Plensa Sculptures Donated to N.C. Museum of Art
Posted October 19, 2007
Raleigh, N.C. — The North Carolina Museum of Art announced Friday it has received a gift of three Jaume Plensa sculptures, Doors of Jerusalem I, II and III, from Capitol Broadcasting Co.
“The work of Jaume Plensa is spectacular and innovative,” said Jim Goodmon, president and CEO of Capitol Broadcasting. “We are pleased to bring his work to the North Carolina Museum of Art.”
“We are grateful to Capitol Broadcasting Company for this generous gift,” said Museum Director Lawrence J. Wheeler. “These extraordinary sculptures are an important addition to our collection and will bring great energy to the new Museum building.”
Cast in a translucent polyester resin and lit internally, the sculptures emit a strong, pure white light. The surface of the sculpture is tattooed with words – or as Plensa describes them “an extension of our bodies, [intended] to expand our thoughts and ideas to the external world.”
The text on the sculpture is derived from the Old Testament: Song of Solomon or Song of Songs, which is both a love poem and an allegory for love.
"For me, it's really a pleasure. I'm extremely proud," Plensa said.
The sculptures will be featured in the lobby of the Museum's new building, slated for completion in late 2009.
"What fun we're all going to have over the next two years, thinking about these things and bringing them all to life," Wheeler said.
Plensa, who is from Spain, is internationally renowned for his the faces of Crown Fountain, which he designed for Chicago and described as "a magic space." He showed his work in New York last year to critical acclaim.
Goodmon said Plensa's sculptures are a worthy addition to the Museum in Raleigh.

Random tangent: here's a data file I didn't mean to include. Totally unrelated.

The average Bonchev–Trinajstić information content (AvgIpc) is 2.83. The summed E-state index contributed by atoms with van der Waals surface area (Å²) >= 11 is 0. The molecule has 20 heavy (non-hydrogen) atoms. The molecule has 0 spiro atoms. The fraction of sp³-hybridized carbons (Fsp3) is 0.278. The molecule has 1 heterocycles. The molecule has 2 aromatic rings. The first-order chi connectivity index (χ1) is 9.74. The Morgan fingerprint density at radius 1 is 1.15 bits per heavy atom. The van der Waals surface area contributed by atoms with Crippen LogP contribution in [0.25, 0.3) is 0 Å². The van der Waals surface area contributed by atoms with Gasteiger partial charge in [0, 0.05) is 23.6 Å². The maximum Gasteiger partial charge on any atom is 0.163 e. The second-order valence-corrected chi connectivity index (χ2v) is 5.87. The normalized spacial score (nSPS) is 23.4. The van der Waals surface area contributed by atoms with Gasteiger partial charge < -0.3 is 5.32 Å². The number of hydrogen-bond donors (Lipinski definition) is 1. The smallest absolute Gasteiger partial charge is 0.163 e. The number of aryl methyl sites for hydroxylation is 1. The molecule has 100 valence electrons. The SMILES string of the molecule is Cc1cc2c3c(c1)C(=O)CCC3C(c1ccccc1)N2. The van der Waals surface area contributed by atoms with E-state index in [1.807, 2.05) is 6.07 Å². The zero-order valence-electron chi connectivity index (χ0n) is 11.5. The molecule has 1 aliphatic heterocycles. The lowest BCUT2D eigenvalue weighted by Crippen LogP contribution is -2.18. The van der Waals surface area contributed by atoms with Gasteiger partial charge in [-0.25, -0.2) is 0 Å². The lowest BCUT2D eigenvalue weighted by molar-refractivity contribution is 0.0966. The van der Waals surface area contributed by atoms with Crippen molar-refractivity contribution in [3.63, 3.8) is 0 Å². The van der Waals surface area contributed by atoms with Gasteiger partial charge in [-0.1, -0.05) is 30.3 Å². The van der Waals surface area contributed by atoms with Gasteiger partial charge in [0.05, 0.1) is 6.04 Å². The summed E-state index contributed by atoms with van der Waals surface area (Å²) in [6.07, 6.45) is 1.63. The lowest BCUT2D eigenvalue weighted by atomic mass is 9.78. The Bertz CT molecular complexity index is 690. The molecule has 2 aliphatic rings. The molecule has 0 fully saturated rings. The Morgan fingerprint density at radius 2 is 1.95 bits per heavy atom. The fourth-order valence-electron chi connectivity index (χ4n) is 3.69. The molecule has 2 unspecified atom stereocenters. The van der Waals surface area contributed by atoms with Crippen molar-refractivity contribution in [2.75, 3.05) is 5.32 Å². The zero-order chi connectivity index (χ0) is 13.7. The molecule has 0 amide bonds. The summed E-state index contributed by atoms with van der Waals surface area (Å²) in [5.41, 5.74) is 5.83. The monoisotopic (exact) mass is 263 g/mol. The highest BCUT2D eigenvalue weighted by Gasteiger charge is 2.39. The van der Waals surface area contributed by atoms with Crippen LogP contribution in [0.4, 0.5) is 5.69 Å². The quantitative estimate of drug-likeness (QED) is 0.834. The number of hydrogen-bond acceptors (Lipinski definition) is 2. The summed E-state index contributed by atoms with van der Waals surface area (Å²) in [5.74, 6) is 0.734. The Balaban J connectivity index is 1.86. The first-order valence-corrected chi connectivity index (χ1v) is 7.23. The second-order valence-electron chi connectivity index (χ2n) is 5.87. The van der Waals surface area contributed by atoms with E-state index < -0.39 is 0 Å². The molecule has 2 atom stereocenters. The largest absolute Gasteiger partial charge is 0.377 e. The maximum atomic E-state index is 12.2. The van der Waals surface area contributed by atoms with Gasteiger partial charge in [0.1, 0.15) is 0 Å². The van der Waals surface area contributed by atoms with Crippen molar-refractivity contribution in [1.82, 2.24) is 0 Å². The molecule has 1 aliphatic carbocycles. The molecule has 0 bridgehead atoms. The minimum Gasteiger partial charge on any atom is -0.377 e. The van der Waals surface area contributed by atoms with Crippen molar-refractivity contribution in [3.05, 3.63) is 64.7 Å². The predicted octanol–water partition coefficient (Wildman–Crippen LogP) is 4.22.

"We have the best museum in the country. To have this work in this museum, I consider it an honor that we're going to have it," Goodmon said.
Last year, Goodmon pledged $2.5 million to cover half the financing of Plensa's vision for downtown Raleigh – a display of flashing lights and misting water above a new plaza on Fayetteville Street. But after lengthy discussions, the Raleigh City Council rejected the proposal, saying it blocked the view down the street between the Capitol and the Progress Energy Center. Goodmon later withdrew his pledge.
Goodmon said Plensa gave his very best in the design, and he wouldn't ask him to change it. He called the move a tough decision because he isn't a quitter.
"I will never go by that location and not think about what could have been," he said. But added, "You know, I think this is better. If you stay with things, things just kind of work out in the end."
Goodmon, a supporter of public art in downtown Raleigh, vowed he would help raise money for another project. He said he wants this donation to the Museum to be a gift to the community for its support of his compnay over the past 50 years.
Capitol Broadcasting Co. is the parent company of WRAL-TV and WRAL.com.